Please cite this article as follows: Cervilla JA, Rivera M, Molina E, Torres-González F, Bellón JA, Moreno B, de Dios Luna J, Lorente JA, de Diego-Otero Y, King M, Nazareth I, Gutierrez B. 2006. The 5-HTTLPR s/s Genotype at the Serotonin Transporter Gene (SLC6A4) Increases the Risk for Depression in a Large Cohort of Primary Care Attendees: The PREDICT-Gene Study. Am J Med Genet Part B 141B:912–917.
The 5-HTTLPR s/s genotype at the serotonin transporter gene (SLC6A4) increases the risk for depression in a large cohort of primary care attendees: The PREDICT-gene study†
Article first published online: 24 OCT 2006
Copyright © 2006 Wiley-Liss, Inc.
American Journal of Medical Genetics Part B: Neuropsychiatric Genetics
Volume 141B, Issue 8, pages 912–917, 5 December 2006
How to Cite
Cervilla, J. A., Rivera, M., Molina, E., Torres-González, F., Bellón, J. A., Moreno, B., de Dios Luna, J., Lorente, J. A., de Diego-Otero, Y., King, M., Nazareth, I. and Gutiérrez, B. (2006), The 5-HTTLPR s/s genotype at the serotonin transporter gene (SLC6A4) increases the risk for depression in a large cohort of primary care attendees: The PREDICT-gene study. Am. J. Med. Genet., 141B: 912–917. doi: 10.1002/ajmg.b.30455
Miguel Xavier, Igor Slav, Heidi-Ingrid Maaros, Jan Neelman, Francisco Torres-Gonzalez, Irwin Nazareth and Michael King.
- Issue published online: 22 NOV 2006
- Article first published online: 24 OCT 2006
- Manuscript Accepted: 20 SEP 2006
- Manuscript Received: 14 JUL 2006
- Vth Framework Program of the European Commission
- University of Granada. Grant Number: 30.PP.00.5000
- Ministry of Education and Science (Spain). Grant Number: SAF-2004-01310
- serotonin transporter;
- generalized anxiety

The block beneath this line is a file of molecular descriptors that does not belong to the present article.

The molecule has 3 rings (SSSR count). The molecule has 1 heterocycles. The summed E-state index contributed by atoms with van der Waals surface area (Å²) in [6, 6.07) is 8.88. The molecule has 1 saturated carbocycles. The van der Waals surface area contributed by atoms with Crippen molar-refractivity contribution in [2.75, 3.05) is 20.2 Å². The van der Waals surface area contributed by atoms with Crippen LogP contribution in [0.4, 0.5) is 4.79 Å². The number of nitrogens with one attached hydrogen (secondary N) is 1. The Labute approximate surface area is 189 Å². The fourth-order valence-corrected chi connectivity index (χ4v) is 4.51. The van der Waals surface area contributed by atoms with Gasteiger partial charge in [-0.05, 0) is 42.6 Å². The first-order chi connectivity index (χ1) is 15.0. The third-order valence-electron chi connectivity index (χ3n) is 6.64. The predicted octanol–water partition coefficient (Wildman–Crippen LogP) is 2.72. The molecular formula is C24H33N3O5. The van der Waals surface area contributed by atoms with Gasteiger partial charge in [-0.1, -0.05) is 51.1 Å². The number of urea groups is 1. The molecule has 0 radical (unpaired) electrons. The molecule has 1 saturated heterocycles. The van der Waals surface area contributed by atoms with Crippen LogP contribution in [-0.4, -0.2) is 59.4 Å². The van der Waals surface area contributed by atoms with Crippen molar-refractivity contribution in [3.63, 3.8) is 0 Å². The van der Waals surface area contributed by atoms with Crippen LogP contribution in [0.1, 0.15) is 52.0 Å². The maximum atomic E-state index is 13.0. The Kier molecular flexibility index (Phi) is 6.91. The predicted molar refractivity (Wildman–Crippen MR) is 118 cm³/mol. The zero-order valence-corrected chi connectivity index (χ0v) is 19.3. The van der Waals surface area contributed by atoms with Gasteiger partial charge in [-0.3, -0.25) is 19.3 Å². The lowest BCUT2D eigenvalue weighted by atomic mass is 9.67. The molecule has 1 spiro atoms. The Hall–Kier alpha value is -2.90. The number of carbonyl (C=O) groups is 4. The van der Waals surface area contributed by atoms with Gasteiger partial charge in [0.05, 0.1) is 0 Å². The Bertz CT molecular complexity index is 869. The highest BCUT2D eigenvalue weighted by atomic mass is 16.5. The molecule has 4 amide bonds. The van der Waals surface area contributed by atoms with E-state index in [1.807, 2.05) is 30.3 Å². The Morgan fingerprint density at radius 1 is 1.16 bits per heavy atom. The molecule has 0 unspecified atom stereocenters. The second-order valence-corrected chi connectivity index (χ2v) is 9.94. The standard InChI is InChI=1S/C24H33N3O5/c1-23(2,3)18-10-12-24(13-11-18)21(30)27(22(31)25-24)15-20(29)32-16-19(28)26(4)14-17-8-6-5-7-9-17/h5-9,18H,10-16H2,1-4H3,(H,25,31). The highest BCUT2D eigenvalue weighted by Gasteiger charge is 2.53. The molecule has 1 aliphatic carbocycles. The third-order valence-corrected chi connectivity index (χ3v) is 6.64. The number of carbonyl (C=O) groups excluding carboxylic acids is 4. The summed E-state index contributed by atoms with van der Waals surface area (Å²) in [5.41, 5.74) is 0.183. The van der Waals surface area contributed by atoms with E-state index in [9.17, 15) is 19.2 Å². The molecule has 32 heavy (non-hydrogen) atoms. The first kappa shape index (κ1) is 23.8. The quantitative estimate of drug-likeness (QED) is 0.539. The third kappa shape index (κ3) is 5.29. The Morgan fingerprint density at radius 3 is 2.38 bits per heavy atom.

Previous reports and meta-analyses have yielded inconclusive results as to whether the s/s genotype at the 5-HTTLPR serotonin transporter polymorphism confers increased risk for depression. We tested the association between s/s genotype and depression in a large cohort (n = 737) of Spanish primary care consecutive attendees participating in a European study on predictors for depression in primary care (PREDICT study). Participants were administered the Composite International Diagnostic Interview (CIDI) depression subscale allowing diagnoses using ICD-10 criteria for depressive episodes. Participants were genotyped to establish 5HTTLPR genotype. Both univariable and multivariable associations between the s/s genotype and depression were tested twice using two different depressive outcomes (ICD-10 depressive episode and ICD-10 severe depressive episode). We found an association between the s/s genotype and both depressive outcomes that was independent of age, sex, family history of psychological problems among first degree relatives and presence of comorbid generalized anxiety disorder. When comparing s/s homozygous versus the rest, the adjusted odds ratio for any ICD-10 depressive episode and for severe ICD-10 depressive episode were 1.50 (95% CI: 1.0–2.2; P = 0.045) and 1.79 (95% CI: 1.1–2.8; P = 0.016), respectively. The association was significantly stronger with increasing severity of depression (χ2 for linear association=6.1; P = 0.013) suggesting a dose-dependent relationship. Our results are consistent with previous reports suggesting a small but independent effect by the s/s 5-HTTLPR genotype increasing the risk for depression. © 2006 Wiley-Liss, Inc.